“Mobile statuary”: Refractions of pantomime dancing from Callistratus to Emma Hamilton and Andrew Ducrow

  • Ismene Lada-Richards


In this article I look at the European legacy of Graeco-Roman pantomime dancing through the prism of statuary. Starting from the late antiqueDescriptiones of the sophist and art critic Callistratus, a text which, as I argue, is mediated by the aesthetic experience and performance practice of the pantomime stage, I consider some fascinating early modern ways of coupling theatricalmimesis with the plastic arts, namely, the so-called “Attitudes” of Lady Emma Hamilton and the equestrian pantomimes of Andrew Ducrow. What they share with ancient pantomime is the art of building character and passion through mute corporeal eloquence as well as the thrilling experience of bridging the statuesqueness of the plastic arts and the unfolding narrative of the dramatic stage, a blend which was a distinctive feature of ancient pantomime dancing.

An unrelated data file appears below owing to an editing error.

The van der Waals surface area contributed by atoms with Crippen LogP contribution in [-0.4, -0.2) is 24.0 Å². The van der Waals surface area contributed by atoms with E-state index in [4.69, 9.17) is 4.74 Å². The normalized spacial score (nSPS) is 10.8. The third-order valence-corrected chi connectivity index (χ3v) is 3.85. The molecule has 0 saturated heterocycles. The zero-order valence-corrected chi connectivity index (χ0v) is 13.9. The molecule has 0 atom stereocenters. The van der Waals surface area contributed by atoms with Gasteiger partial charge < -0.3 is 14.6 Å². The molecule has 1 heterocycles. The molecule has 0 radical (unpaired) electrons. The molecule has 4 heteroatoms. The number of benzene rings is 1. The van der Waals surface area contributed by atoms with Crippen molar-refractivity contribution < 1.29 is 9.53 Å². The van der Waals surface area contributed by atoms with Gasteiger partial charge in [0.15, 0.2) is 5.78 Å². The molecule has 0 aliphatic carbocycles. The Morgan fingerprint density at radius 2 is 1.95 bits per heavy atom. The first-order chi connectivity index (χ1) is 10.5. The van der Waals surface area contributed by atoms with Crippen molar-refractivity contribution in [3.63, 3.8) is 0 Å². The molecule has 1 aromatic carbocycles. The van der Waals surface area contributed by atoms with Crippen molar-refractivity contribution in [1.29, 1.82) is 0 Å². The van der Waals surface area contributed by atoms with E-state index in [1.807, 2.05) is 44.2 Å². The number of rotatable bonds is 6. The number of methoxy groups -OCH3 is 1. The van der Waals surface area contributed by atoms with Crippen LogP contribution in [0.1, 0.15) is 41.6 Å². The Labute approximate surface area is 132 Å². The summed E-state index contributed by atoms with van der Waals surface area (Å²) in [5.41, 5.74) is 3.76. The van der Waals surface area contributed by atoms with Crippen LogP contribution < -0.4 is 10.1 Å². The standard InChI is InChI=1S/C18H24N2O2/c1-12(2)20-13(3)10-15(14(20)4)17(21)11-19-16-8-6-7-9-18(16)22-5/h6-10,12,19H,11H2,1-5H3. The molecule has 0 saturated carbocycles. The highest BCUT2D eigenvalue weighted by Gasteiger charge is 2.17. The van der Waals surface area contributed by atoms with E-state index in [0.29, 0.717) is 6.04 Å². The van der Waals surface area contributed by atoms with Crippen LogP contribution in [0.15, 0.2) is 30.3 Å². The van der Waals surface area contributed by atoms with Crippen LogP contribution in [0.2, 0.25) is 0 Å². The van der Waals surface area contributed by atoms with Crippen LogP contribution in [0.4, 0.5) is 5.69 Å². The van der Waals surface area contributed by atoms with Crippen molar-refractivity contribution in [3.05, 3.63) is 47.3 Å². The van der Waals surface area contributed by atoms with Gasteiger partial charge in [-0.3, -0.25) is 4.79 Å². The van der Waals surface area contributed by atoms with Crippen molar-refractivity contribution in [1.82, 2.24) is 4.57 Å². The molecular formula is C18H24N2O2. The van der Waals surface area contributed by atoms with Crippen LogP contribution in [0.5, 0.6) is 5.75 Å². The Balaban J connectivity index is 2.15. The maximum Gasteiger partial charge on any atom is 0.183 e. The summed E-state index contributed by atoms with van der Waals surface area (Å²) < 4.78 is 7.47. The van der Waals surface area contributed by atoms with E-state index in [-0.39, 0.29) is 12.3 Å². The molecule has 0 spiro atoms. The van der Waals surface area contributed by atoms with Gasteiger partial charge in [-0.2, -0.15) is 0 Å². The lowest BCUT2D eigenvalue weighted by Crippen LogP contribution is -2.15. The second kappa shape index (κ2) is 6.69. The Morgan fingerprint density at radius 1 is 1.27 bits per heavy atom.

Classical Tradition British Museum Aesthetic Experience Contemporary Account Inert Matter 
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© Springer 2004

Authors and Affiliations

  • Ismene Lada-Richards
    • 1
  1. 1.Department of ClassicsKing’s College LondonStrandUK

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